In 2011, graphic designer Lee Goater printed a series of small faces on to polaroid sized magnets and distributed them around Europe. He has since released a Faces app, prints and merchandise, and launched two exhibitions – one of which, a collaboration with Barcelona studio Hey, is on display at the city’s Mitte Gallery until 30 May.
Faces is a self-initiated project that Goater describes as part self-promotion, part responsible street-art. “I had never made business cards and was thinking of ways to promote my work when I thought, ‘why not make little magnets?'” he says. “I used to do a lot of street art and liked the idea of making a physical, viral thing that people could find and take away.”
Goater made eight faces to begin with – a series of simple but charming male and female designs reflecting various age groups and cultures. Soon after he posted them around his hometown of Shipley, and further afield, people started to find and tweet about them. “People got really into it, especially near where I live, and started going on missions to find them,” he says.
As the Faces became popular, Goater created more designs and in October last year, launched a Faces exhibition at Leeds Gallery. Titled Anatomy of Autonomy, the show was described as a reflection on our sense of self and how others see us. Around the same time, Goater launched an app, Make a Face, which lets people create, save and share faces on social media.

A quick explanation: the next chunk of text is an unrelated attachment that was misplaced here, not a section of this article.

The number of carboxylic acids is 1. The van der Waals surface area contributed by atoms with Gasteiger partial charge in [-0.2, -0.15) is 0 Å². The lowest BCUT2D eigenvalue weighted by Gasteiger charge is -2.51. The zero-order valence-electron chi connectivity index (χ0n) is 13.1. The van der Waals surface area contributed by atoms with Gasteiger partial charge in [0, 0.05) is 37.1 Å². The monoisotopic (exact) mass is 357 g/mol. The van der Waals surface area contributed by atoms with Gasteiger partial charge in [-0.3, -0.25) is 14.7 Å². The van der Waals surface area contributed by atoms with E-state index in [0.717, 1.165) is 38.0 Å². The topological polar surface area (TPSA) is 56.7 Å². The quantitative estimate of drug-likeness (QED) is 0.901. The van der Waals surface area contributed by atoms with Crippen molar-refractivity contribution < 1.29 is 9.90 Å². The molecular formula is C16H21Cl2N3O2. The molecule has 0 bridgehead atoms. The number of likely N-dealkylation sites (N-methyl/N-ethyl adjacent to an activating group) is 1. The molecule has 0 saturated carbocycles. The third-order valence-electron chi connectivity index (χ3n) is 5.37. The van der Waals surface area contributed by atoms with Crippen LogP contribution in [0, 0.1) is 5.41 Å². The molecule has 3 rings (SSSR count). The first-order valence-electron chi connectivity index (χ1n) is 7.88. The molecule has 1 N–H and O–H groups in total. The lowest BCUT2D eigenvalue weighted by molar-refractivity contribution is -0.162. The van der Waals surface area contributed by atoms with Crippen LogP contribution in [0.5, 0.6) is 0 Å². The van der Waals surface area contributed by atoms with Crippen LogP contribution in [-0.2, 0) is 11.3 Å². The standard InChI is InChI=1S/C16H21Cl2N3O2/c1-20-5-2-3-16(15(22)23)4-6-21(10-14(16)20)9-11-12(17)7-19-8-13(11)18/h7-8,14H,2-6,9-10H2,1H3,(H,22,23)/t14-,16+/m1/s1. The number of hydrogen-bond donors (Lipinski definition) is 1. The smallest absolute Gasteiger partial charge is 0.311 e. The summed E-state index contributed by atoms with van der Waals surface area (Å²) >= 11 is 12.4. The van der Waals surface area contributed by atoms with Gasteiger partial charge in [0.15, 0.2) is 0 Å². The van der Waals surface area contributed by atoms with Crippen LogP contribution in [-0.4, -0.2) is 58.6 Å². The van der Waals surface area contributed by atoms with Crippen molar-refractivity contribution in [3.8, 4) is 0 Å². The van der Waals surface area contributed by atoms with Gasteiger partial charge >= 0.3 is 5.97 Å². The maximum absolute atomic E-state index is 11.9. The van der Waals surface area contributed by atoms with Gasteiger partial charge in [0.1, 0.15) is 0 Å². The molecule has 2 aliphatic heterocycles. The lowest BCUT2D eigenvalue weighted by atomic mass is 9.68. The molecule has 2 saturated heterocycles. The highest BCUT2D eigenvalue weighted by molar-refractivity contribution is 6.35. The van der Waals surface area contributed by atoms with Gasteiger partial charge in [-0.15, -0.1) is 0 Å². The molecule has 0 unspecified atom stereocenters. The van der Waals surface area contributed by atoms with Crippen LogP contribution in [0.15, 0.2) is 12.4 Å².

“I’d never made an app before, but it turned out to be a really nice vehicle for the Faces. It’s great to see the different combinations people come up with – there are probably millions of different options,” says Goater. The faces have also been printed on t-shirts and tea towels and made into a free font, which you can download here.
As well as Faces prints and merchandise, Goater’s latest show at Mitte includes interactive prints which visitors can customise and a series of artworks featuring his faces alongside colourful characters designed by Hey Studio. He has also updated the Make a Face app with Spanish and Catalan additions.
Hey and Goater first discussed a joint exhibition after meeting at Manchester event BCNMCR last year. “I liked the idea of them injecting some colour into my black and white work, especially for a show in a city as vibrant and colourful as Barcelona,” says Goater.
“After discussing a few ideas, they suggested using these characters alongside the Faces and it worked really well – mine don’t have bodies, and Hey’s don’t have faces, so in a way they’re a perfect match,” he adds.